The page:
The Majestic

on December 21, 2001 by Wade Major
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   For all its drippy sentimentality and contrived, clockwork plotting, “The Majestic” should still round up a fair share of defenders among older moviegoers, especially those enamored of the Frank Capra and Preston Sturges classics that “The Majestic” strives so earnestly to emulate. Others, however, are likely to see the film's discomforting mash of “Mr. Smith Goes to Washington,” “Meet John Doe,” “Mr. Deeds Goes to Town,” “Hail the Conquering Hero” and “Sullivan's Travels” as something of a cheap and obvious exploitation.

   In another misguided attempt at earning his stripes as a dramatic actor, Jim Carrey plays Peter Appleton, a reliable writer of low-grade B-movies in 1950s Hollywood. His precarious position is smartly conveyed in the picture's opening scene--Peter quietly sitting and stewing as an offscreen cadre of producers (voiced by Paul Mazursky, Rob Reiner, Carl Reiner, Sydney Pollack and Garry Marshall) dissect and reconceptualize his script, scarcely acknowledging his presence. It's insulting and demeaning, but it's a job. It is also the era of the blacklist, when Hollywood Communists were being smoked out of the woodwork by McCarthyist politicians hell-bent on ridding the entertainment industry of influential dissidents deemed subversive or even seditious. Even those whose Communist associations were marginal at best could be targeted--the very predicament that plunges Peter into an overnight nightmare. It turns out that a college political meeting that Peter attended years earlier simply to impress a date has deep Communist Party associations. As a result, his protestations notwithstanding, the studio puts Peter on ice, indefinitely suspending his project and contract renewal until his name can be cleared.

   True to his profession, Peter copes by drinking himself into a stupor and accidentally driving off a rain-soaked bridge where he whacks his head on a pylon, falls unconscious and washes ashore near a small California town without any recollection of who he is. The townspeople, however, are certain that he is Luke Trimble, the son of the local movie-house operator, Harry Trimble (Martin Landau), who vanished while fighting in Europe some nine years earlier. How and why Luke suddenly returns, with amnesia to boot, doesn't seem to raise too many eyebrows. All that matters is that the town has regained its favorite son. Even Luke's onetime fiancée, aspiring attorney Adele Stanton (Laurie Holden), represses her better judgment and gives into the desire to believe, fast rekindling the same magic with Peter that she once knew with Luke.

   Government officials, meanwhile, seize on Peter's convenient disappearance to track and hunt him down like a fugitive. The only question is whether they will find Peter or Luke and how that moment will weigh on those who have come to believe that miracles can happen.

   “The Majestic” draws its title from the name of the Trimble family movie theatre--a dormant wreck until Peter shows up and initiates its revival in a grand symbolic gesture meant to reflect not only Luke's value to the community, but the value of movies and free speech in American life. It's the biggest hammer in a movie so unsubtle that it spares no major character the opportunity to cry on-screen. Indeed, if “The Majestic” had a single, fatal flaw, it would be that it simply tries too hard.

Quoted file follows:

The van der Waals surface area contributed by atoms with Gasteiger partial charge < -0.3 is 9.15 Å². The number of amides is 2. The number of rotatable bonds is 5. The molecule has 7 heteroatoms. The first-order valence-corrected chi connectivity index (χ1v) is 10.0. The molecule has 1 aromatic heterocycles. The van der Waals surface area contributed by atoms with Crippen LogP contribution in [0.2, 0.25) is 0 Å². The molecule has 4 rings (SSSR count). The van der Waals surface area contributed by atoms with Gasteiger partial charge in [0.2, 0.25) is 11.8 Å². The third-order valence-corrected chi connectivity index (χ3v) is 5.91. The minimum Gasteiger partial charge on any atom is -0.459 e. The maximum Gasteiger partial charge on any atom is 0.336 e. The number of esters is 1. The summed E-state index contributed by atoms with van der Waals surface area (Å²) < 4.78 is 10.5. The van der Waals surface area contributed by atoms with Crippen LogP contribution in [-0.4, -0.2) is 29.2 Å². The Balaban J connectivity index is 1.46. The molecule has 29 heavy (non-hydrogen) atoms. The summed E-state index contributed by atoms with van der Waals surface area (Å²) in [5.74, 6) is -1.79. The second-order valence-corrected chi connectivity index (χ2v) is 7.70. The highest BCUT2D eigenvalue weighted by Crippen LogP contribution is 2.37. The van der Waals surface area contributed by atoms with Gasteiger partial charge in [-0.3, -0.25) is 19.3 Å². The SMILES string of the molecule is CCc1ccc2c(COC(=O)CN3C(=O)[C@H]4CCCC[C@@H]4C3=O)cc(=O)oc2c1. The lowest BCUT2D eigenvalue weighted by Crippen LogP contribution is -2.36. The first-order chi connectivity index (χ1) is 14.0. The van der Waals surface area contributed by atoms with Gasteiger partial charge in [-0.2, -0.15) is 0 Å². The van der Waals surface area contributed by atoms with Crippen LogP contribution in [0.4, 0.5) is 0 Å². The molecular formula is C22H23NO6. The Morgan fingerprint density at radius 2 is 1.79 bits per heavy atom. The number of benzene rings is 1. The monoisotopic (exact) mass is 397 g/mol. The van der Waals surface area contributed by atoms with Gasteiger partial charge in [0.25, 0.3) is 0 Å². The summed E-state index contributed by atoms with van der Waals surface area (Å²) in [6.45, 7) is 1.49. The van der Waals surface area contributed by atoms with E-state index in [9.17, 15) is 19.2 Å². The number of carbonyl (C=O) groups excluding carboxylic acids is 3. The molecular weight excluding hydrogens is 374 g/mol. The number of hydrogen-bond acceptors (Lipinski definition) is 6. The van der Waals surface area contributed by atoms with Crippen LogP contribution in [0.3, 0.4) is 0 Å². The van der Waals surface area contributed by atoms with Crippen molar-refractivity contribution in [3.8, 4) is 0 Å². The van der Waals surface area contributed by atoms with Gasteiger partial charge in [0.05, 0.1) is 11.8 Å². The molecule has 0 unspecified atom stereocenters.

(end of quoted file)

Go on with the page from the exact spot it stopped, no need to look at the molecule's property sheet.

Writer Michael Sloane and producer/director Frank Darabont are clearly enamored of old movies, but they misjudge the source of those films' appeal, forsaking emotional honesty for sentimentality and making their characters subservient to the reactions they wish to extract from the audience. While there will always be those willing and eager to be so manipulated, the more prevalent reaction from moviegoers is likely to be one of resentment at such obvious emotional puppetry. Where Capra and Sturges trusted audiences to meet them halfway, Sloane and Darabont risk overshooting the destination all by themselves. It's difficult not to be especially disappointed in Darabont, who has now completely abandoned the restraint that characterized his acclaimed debut, “The Shawshank Redemption.”

   One positive that emerges from the wreckage is the performance of Laurie Holden, previously known for a recurring “X-Files” role as Marita Covarrubias. Miraculously, Holden withstands the onset of bathos that consumes so many of her distinguished colleagues, somehow taking dialogue that has no right to sound anything but laughable and delivering it with convincing dignity. If only the rest of the movie had followed her lead. Starring Jim Carrey, Martin Landau, Laurie Holden, David Ogden Stiers, James Whitmore, Bob Balaban and Allen Garfield. Directed by Frank Darabont. Written by Michael Sloane. Produced by Frank Darabont. A Warner Bros. release. Drama. Rated PG for language and mild thematic elements. Running time: 150 min

Tags: Jim Carrey, Martin Landau, Laurie Holden, David Ogden Stiers, James Whitmore, Bob Balaban, Allen Garfield, Directed by Frank Darabont, Written by Michael Sloane, Produced by Frank Darabont, A Warner Bros. release, Drama, emotional, puppetry, manipulated, wreckage, symbolic, nightmare
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